Alternative Indicators, Risky Substitutions
The Commission’s open invitation for countries to use “alternative” indicators may have serious consequences for global SDG reporting. To some readers, the terms alternative and complementary may at first glance appear almost equivalent. However, there is a profound difference between the two. To complement the global indicator framework with regional and/or national indicators means that countries should ostensibly report global indicators as the starting point, yet they are also free to deploy additional indicators for more specific purposes. By contrast, suggesting that “alternative” indicators can be developed effectively gives countries a blank cheque to substitute global indicators with different national indicators.
As we also noted in our previous article, alternative national indicators are invariably incomparable with global indicators, and this directly undermines the principle of mutual accountability on which the 2030 Agenda is built. There are no established criteria or procedures for determining when and how to substitute global indicators with national indicators, which leaves the door open to arbitrary choices. More importantly, when countries do not produce the official global indicators at national level, it becomes impossible to compile regional and global aggregates and thereby gain a sense of the world’s progress towards implementing the SDGs.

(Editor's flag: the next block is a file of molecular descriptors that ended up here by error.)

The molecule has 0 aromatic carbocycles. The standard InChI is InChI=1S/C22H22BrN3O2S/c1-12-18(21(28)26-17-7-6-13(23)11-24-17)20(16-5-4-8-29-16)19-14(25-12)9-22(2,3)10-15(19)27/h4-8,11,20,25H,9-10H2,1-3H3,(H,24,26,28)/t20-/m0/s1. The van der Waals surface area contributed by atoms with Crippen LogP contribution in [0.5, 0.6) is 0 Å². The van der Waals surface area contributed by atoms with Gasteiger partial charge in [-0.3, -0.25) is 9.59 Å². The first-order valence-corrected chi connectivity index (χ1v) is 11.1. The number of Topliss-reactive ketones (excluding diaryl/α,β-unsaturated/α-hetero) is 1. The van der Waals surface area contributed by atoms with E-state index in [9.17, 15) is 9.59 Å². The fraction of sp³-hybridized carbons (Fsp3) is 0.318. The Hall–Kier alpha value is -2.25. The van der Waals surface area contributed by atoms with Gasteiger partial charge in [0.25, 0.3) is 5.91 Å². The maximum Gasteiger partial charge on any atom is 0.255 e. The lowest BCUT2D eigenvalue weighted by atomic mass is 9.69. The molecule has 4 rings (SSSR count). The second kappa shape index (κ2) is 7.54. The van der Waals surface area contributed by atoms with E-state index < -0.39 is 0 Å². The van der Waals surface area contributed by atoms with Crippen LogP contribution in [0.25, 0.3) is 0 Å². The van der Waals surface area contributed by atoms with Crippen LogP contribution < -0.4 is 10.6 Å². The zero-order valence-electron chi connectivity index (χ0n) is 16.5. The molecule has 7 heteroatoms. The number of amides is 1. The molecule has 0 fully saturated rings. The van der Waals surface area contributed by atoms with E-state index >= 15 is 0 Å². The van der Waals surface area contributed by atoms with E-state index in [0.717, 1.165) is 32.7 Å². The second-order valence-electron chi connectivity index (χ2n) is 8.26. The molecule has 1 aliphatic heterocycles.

By allowing countries to develop “alternative” indicators, the UN Statistical Commission has overlooked associated risks, as well as the sage advice of the Inter-Agency and Expert Group on the Millennium Development Goal indicators (IAEG-MDG) – the predecessor mechanism to today’s IAEG-SDG. In its seminal report on Lessons Learned from MDG Monitoring from a Statistical Perspective, the IAEG-MDG noted one of the key weaknesses of the MDG monitoring framework was the fact that “discrepancies between national and international data, due to, among others, different methodologies, definitions, different choice of data sources, or time gap in release dates, created problems at the national level and tension in the international statistical community.”